The Secret DOS

The Little Emperor Strikes Back

It’s not me, it’s you

It’s been a tough week when deciding what to blog about. Steve Brown posted an interesting question about whether or not we are too nice for our students. @pterolaur retweeted a great article from my distant cousin The Secret Teacher, yearning for the days of more professional autonomy. I’m going to merge it all together and ask the question: am I too nice to my teachers? Are there limits to professional autonomy?

Captura de pantalla 2013-02-19 a la(s) 04.40.37


In my experience, some teachers  seem to have become deskilled to the point of wanting everything done for them. At the start of term, they often expect to be given schemes of work; they want to be told the level that the students are at; they want to know which books they will be using in order to deliver the scheme of work; they want to know the format of the exam that they are going to prepare the students for; they want to know the criteria that they will use to grade the students. And as I type it out, I am imagining a readership which is asking itself, “And? What’s wrong with all of that? They should be told these things and more.”
Instead of teacher autonomy, I think in terms of professional judgement. The teacher is employed to know their students and to know what best suits them. The last thing that they need is a manager who comes in and tells them what they must do, how they must do it and with what tools. That may be the last thing that they need, but in my experience, it is often the first thing they want.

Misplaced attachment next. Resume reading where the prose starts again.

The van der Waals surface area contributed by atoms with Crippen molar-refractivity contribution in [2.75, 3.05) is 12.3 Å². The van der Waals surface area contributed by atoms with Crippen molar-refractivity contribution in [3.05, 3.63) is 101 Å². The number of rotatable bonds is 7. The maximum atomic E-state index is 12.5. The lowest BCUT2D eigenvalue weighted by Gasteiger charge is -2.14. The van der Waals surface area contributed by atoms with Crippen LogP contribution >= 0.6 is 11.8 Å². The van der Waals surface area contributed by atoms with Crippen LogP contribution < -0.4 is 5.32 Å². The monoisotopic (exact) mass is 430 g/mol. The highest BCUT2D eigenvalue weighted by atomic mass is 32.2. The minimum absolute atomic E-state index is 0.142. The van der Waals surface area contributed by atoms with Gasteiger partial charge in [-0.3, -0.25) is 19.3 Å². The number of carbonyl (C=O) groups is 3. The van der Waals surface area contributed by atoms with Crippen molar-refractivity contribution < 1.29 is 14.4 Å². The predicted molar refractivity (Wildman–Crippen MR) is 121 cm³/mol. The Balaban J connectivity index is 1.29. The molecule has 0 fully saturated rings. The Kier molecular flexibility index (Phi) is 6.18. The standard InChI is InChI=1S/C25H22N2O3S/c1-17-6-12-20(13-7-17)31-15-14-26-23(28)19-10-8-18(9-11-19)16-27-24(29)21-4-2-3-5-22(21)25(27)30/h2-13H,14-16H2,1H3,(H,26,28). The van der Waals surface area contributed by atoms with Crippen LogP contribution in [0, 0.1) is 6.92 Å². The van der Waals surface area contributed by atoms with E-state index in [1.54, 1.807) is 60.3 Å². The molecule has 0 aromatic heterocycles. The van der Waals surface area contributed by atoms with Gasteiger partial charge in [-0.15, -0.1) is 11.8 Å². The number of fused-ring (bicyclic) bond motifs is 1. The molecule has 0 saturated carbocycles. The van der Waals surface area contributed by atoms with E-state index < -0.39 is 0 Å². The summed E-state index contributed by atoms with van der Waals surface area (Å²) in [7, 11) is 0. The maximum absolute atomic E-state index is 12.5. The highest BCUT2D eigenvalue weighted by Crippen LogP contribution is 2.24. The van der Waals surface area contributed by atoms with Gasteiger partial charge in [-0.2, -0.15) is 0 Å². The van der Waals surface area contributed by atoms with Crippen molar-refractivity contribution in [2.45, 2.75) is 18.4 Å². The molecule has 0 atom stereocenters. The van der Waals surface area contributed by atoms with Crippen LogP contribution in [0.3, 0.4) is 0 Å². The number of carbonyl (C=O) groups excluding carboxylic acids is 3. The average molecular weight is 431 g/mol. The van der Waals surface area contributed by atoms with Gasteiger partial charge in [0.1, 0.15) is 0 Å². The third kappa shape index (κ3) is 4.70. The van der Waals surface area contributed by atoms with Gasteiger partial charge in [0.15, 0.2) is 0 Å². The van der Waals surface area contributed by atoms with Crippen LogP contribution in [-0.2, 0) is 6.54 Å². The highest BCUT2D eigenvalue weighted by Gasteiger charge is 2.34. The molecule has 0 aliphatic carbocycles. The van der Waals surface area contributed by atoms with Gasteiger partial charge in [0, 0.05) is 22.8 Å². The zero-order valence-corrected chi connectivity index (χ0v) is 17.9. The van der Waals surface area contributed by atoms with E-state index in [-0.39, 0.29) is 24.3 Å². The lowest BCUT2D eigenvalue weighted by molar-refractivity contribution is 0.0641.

And that’s fine. The only problem is that I disagree with them. Probably entirely. Or possibly not; I would like to propose one simple amendment. As far as I am concerned, teachers should be asking themselves these questions. What scheme of work will I need to deliver the syllabus? What level are the students I have who are sat in front of me? What books (or other materials) can I use that will help me deliver the scheme of work that I have devised? What type of assessment will I use to help me determine if students are learning? What criteria will I use to determine if they are achieving?

As DoS, my job is not to answer the questions; it’s to oversee the quality of the teachers’ answers to these questions. To find the answers, the teachers are expected  to exercise a lot of professional judgement. In my world, the teachers need to meet their students and to determine quickly enough what level of our syllabus is best suited to the needs of the class. They are expected to source materials that will help them manage student progress and they are expected to be able to devise activities that will provide feedback both for themselves and for the students about how effective this progress actually is. They are given full autonomy to decide levels, books, materials, activities, tests, feedback mechanisms etc.

I think some teachers hate it. They want certainty, not uncertainty. They want decisions made for them, not to have to make the decisions. They want the responsibility to be someone else’s, not theirs. Being told that you are the master of your own destiny is all well and good, but what if you don’t feel capable of taking up the reins? With some trepidation I type: Well, in that case, you need to ask yourself if you should be accepting the thirty thousand pounds a year for doing just that. It might not be a great wage, but it is a fairly professional wage. The amount of personal freedom that is on offer is commensurate with the expectations that you should be working as a professional. You are not a guileless apprentice who is learning the ropes. You are expected to be able to rise to the challenge. Just do it!